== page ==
How many of your employees have iPads? Do they ever bring them to the office? Microsoft’s 2011-2012 version of its Enterprise Agreement broadens language in concerning ways. Software Licensing Advisors believes these new agreements, advertised as a necessary update in order to modernize the agreement to include cloud service coverage, instead substantially broadens companies exposure and potentially requires them to report and pay for non-pc devices, that may not even be purchased by the organization, to Microsoft.
Bring Your Own Device (BYOD) and Virtual Desktop Infrastructure (VDI) are terms getting thrown around all the time. iPads, iPhones, Android devices are prevalent in the workplace and personally owned by employees. The new Microsoft Enterprise Agreement suggests that, if these devices are accessing your companies data, you need to count them, too, in addition to your Desktops! It’s the alteration of one little D-word that makes all of the Difference; “Device” versus “Desktop.”
“Of most significance are the definitions themselves which dictate “what” you are counting. In the 2009 contract, if you were to license Office and/or the Desktop OS, you were counting Qualified Desktops. In the 2011 contract, you are counting “Qualified Devices.” Microsoft also expanded on the definition of what constitutes a Qualified User …” (page 7, “Exploring Microsoft’s Updated Enterprise Agreement” – Gartner Research)
Gartner goes on to say that some of their clients are being told they must license iPads and/or smartphones for Office purposes, even if they will not be accessing Office.
If an employee buys their own iPad and uses it off-site for work, they could leverage Roaming Rights to access a Hosted Virtual Desktop (HVD) or use MS Office from a server running Remote Desktop Services (RDS). However, if they bring their iPad onto the premises “for the benefit of the enrolled affiliate” (you mean…for the benefit of our company? er… to do work stuff? Yes.) Then, that device would need to be counted under the new Qualified Device definition.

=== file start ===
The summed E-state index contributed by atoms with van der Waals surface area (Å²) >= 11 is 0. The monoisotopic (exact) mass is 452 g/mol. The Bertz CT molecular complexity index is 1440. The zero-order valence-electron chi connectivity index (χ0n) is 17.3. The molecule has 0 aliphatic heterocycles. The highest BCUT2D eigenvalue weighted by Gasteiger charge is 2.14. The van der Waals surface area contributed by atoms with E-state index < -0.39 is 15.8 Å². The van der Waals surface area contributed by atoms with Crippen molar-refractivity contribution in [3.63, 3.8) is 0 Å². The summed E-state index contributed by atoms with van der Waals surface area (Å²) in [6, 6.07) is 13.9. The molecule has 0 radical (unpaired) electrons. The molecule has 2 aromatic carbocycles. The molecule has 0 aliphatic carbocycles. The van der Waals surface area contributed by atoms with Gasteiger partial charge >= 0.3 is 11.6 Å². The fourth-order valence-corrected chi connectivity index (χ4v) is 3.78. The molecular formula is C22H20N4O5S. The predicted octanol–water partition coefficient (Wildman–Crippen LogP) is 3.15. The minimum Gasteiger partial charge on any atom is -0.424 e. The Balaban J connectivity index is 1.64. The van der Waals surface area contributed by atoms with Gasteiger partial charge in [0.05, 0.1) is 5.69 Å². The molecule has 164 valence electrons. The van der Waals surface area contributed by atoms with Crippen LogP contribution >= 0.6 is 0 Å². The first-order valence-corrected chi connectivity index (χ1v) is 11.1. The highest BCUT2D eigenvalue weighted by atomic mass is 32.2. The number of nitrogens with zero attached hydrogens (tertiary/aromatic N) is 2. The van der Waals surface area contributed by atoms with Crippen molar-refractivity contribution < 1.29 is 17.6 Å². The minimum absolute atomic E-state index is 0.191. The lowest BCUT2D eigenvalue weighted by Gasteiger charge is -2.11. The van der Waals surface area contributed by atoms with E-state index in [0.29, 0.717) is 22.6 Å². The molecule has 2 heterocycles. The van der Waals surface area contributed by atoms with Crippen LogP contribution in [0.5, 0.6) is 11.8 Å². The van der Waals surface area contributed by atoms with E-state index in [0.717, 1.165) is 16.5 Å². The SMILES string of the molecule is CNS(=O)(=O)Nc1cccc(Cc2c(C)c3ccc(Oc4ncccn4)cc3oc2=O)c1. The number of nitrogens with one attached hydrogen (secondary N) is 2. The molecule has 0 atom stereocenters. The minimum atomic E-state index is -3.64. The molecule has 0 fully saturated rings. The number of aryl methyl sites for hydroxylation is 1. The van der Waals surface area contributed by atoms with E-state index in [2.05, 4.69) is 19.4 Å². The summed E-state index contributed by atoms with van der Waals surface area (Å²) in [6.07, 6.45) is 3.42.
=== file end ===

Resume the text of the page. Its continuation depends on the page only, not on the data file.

Whoa! Hold on…, I’d have to true-up my employee’s iPads accessing company resources in the office? Yep!
SLA believes this sets the foundation for Microsoft to offer a nice little alternative for you. If you toss those iPads and ditch those Droids, you can use your brand new Microsoft Surface device with Desktop and Hosted Virtual Environments without any worry.
In a recent Wall Street Journal’s CIO Journal article, our own Paul DeGroot is quoted, “A coming nightmare scenario for many organizations will be the day that Microsoft asks them how many of their employees access email or work documents from their smartphones or iPads,” (see: Microsoft Surface Sets Up CIOs for ‘Giant Compliance Penalty’)
But, shouldn’t your company and your employees be able to choose the device and interface that they prefer? Dare I use the term, “Anticompetitive” or “Tying“? (see United States v. Microsoft) Well, when you’re that behind the eight ball in innovation (see “How Microsoft Lost Its Mojo“), a strong-arm tactic might be the best way to secure a couple of percentage share points (get it?…SharePoint…) for tablets in the marketplace, albeit with some rather forced and annoyed customers.
SLA thinks that this subtle language in the 2011 Enterprise Agreement sets the stage for attempting to drive competing tablets out of your enterprise with what looks like a gun to your head. Keep your companies and your employees freedom to choose alive; isn’t that what Bring Your OWN Device is about?… not Bring Your MICROSOFT Surface Device? We’ll be offering ongoing coverage of this and other aspects of pricing, contract and product changes.
Call Software Licensing Advisors at 1-866-825-3787 to help you negotiate your next Microsoft Agreement with confidence and avoid costly potential future traps like this one.